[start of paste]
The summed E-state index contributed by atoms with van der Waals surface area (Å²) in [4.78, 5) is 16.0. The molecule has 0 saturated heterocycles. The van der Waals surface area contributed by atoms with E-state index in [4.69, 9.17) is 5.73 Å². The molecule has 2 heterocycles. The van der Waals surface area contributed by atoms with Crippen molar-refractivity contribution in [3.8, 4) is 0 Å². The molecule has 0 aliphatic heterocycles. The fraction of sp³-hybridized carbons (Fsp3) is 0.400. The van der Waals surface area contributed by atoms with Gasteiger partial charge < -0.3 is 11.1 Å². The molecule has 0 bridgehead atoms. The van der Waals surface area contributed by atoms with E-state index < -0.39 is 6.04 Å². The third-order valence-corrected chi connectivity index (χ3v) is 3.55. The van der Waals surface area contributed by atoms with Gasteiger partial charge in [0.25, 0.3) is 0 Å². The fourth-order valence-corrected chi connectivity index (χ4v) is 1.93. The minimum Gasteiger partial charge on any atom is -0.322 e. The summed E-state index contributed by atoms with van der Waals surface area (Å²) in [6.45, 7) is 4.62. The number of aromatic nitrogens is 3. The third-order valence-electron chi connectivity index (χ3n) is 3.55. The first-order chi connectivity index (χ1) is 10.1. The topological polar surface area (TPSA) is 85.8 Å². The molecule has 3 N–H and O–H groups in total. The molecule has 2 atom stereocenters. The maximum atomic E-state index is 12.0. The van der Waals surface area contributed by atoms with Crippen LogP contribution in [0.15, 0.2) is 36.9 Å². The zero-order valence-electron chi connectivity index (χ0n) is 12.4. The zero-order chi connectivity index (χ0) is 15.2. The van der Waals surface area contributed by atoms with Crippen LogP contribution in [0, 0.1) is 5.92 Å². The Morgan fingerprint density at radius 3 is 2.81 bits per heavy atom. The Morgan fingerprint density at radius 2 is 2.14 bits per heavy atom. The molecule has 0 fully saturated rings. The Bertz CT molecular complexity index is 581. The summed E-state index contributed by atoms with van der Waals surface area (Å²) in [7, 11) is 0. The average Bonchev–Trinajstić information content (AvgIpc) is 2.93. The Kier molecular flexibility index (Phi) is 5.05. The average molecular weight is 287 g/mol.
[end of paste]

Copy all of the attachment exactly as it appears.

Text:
The summed E-state index contributed by atoms with van der Waals surface area (Å²) in [4.78, 5) is 16.0. The molecule has 0 saturated heterocycles. The van der Waals surface area contributed by atoms with E-state index in [4.69, 9.17) is 5.73 Å². The molecule has 2 heterocycles. The van der Waals surface area contributed by atoms with Crippen molar-refractivity contribution in [3.8, 4) is 0 Å². The molecule has 0 aliphatic heterocycles. The fraction of sp³-hybridized carbons (Fsp3) is 0.400. The van der Waals surface area contributed by atoms with Gasteiger partial charge < -0.3 is 11.1 Å². The molecule has 0 bridgehead atoms. The van der Waals surface area contributed by atoms with E-state index < -0.39 is 6.04 Å². The third-order valence-corrected chi connectivity index (χ3v) is 3.55. The van der Waals surface area contributed by atoms with Gasteiger partial charge in [0.25, 0.3) is 0 Å². The fourth-order valence-corrected chi connectivity index (χ4v) is 1.93. The minimum Gasteiger partial charge on any atom is -0.322 e. The summed E-state index contributed by atoms with van der Waals surface area (Å²) in [6.45, 7) is 4.62. The number of aromatic nitrogens is 3. The third-order valence-electron chi connectivity index (χ3n) is 3.55. The first-order chi connectivity index (χ1) is 10.1. The topological polar surface area (TPSA) is 85.8 Å². The molecule has 3 N–H and O–H groups in total. The molecule has 2 atom stereocenters. The maximum atomic E-state index is 12.0. The van der Waals surface area contributed by atoms with Crippen LogP contribution in [0.15, 0.2) is 36.9 Å². The zero-order valence-electron chi connectivity index (χ0n) is 12.4. The zero-order chi connectivity index (χ0) is 15.2. The van der Waals surface area contributed by atoms with Crippen LogP contribution in [0, 0.1) is 5.92 Å². The Morgan fingerprint density at radius 3 is 2.81 bits per heavy atom. The Morgan fingerprint density at radius 2 is 2.14 bits per heavy atom. The molecule has 0 fully saturated rings. The Bertz CT molecular complexity index is 581. The summed E-state index contributed by atoms with van der Waals surface area (Å²) in [7, 11) is 0. The average Bonchev–Trinajstić information content (AvgIpc) is 2.93. The Kier molecular flexibility index (Phi) is 5.05. The average molecular weight is 287 g/mol.